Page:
DescriptionThe ability at the molecular level to keep track of time is a property shared by organisms ranging from the simplest unicells to humans. The primary feature of these biological clocks is their ability to entrain to environmental stimuli. The dominant stimulus comes from environmental light cues, which requires the existence of photopigments sensitive to light. The exact identity of the molecules involved in circadian photoreception has remained elusive.
The classical view of the circadian system is of diverse physiological rhythms regulated by a centralized clock structure. This book presents evidence that challenges this view. Experiments in both vertebrate and invertebrate systems demonstrate that the circadian timing system is dispersed throughout the animal and suggest that possibly every cell contains an autonomous clock mechanism. A variety of tissues and cells contain have been shown to maintain an oscillation when placed in vitro and removed from any external cues or signals that originate from the classical clock structures and/or the environment.
This book draws together contributions from an international and interdisciplinary group of experts whose work is focused on all aspects of the topic. Coverage includes the mechanisms of light signalling to the vertebrate clock, the connections between central and peripheral clocks, circadian gene expression patterns and output pathways of clock mechanisms.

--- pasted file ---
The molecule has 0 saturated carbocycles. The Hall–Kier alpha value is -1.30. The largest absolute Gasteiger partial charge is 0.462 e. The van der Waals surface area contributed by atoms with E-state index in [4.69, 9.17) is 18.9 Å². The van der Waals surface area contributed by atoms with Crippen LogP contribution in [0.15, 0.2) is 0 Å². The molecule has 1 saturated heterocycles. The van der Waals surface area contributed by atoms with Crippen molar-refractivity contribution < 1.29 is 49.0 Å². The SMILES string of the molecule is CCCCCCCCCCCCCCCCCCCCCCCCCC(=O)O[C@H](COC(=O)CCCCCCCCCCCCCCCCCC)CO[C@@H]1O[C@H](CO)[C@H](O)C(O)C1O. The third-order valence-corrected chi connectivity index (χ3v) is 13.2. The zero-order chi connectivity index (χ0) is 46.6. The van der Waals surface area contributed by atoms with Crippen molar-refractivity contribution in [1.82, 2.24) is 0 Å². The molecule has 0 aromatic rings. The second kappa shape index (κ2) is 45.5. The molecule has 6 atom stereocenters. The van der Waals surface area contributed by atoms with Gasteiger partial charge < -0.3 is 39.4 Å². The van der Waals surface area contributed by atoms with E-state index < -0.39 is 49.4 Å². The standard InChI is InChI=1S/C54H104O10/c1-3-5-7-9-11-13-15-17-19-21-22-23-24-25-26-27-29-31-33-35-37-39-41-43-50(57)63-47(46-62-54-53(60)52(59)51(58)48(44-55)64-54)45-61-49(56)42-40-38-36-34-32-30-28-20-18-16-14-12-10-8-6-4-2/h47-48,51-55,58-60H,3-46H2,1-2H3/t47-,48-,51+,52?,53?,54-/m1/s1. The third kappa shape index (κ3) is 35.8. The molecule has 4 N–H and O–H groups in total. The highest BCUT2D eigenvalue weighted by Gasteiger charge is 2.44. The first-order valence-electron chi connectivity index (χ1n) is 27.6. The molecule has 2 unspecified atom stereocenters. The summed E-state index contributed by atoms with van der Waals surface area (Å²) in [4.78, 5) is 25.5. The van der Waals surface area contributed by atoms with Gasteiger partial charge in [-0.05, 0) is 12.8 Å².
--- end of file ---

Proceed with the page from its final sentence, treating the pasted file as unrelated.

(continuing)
Non-rod, non-cone photoreception in rodents and teleost fish (R. Foster, et al.).
Cryptochromes and inner retinal non-visual irradiance detection (R. Van Gelder and A. Sancar).
General discussion I.
Light signalling in Cryptochrome-deficient mice (X. Bonnefont, et al.).
Circadian light input in plants, flies and mammals (S. Panda, et al.).
Orphan nuclear receptors, molecular clockwork and the entrainment of peripheral oscillators (N. Preitner, et al.).
SCN: ringmaster of the circadian circus or conductor of the circadian orchestra? (A. Davidson, et al.).
On the communication pathways between the central pacemaker and peripheral oscillators (N. Cermakian, et al.).
Central and peripheral circadian oscialltors in Drosophila (P. Hardin, et al.).
Integration of molecular rhythms in mammalian circadian system (H. Okamura).
Circadian transcriptional output in the SCN and liver of the mouse (J. Hogenesch, et al.).
The molecular workings of the Neurospora biological clock (A. Froehlich, et al.).
Expression of the clock gene products in the suprachiasmatic nucleus in relation to circadian behaviour (M. Hastings, et al.).
Circadian rhythms in Drosophila (M. Rosbash, et al.).
The role of phosphorylation and degradation of hPer proteins oscillation in normal human fibroblasts (K. Miyazaki, et al.).
Regulation of daily locomotor activity and sleep by hypothalamic EGF receptor signalling (A. Kramer, et al.).
CK1 and GSK-3 in the Drosophila and mammalian circadian clock (E. Harms, et al.).
Final general discussion.
Closing remarks (M. Menaker).
Index of Contributors.